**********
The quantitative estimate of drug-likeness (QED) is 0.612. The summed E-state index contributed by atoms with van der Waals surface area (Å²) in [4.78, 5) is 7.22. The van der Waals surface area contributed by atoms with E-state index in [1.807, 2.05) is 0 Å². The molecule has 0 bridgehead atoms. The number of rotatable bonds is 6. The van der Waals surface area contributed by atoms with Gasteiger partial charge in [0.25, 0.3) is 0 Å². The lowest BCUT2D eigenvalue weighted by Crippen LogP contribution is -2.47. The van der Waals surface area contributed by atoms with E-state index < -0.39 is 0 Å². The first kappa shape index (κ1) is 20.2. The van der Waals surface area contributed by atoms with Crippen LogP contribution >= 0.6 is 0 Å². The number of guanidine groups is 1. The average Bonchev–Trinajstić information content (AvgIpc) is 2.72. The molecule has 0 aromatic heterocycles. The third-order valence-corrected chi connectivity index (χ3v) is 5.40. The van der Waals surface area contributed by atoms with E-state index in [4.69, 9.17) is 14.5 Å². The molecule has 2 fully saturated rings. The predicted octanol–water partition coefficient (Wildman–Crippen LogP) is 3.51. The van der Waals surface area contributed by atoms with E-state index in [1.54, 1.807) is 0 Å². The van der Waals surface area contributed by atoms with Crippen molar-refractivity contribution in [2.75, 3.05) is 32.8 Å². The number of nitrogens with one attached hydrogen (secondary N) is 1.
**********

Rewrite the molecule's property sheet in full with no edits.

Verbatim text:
The quantitative estimate of drug-likeness (QED) is 0.612. The summed E-state index contributed by atoms with van der Waals surface area (Å²) in [4.78, 5) is 7.22. The van der Waals surface area contributed by atoms with E-state index in [1.807, 2.05) is 0 Å². The molecule has 0 bridgehead atoms. The number of rotatable bonds is 6. The van der Waals surface area contributed by atoms with Gasteiger partial charge in [0.25, 0.3) is 0 Å². The lowest BCUT2D eigenvalue weighted by Crippen LogP contribution is -2.47. The van der Waals surface area contributed by atoms with E-state index < -0.39 is 0 Å². The first kappa shape index (κ1) is 20.2. The van der Waals surface area contributed by atoms with Crippen LogP contribution >= 0.6 is 0 Å². The number of guanidine groups is 1. The average Bonchev–Trinajstić information content (AvgIpc) is 2.72. The molecule has 0 aromatic heterocycles. The third-order valence-corrected chi connectivity index (χ3v) is 5.40. The van der Waals surface area contributed by atoms with E-state index in [4.69, 9.17) is 14.5 Å². The molecule has 2 fully saturated rings. The predicted octanol–water partition coefficient (Wildman–Crippen LogP) is 3.51. The van der Waals surface area contributed by atoms with E-state index in [1.54, 1.807) is 0 Å². The van der Waals surface area contributed by atoms with Crippen molar-refractivity contribution in [2.75, 3.05) is 32.8 Å². The number of nitrogens with one attached hydrogen (secondary N) is 1.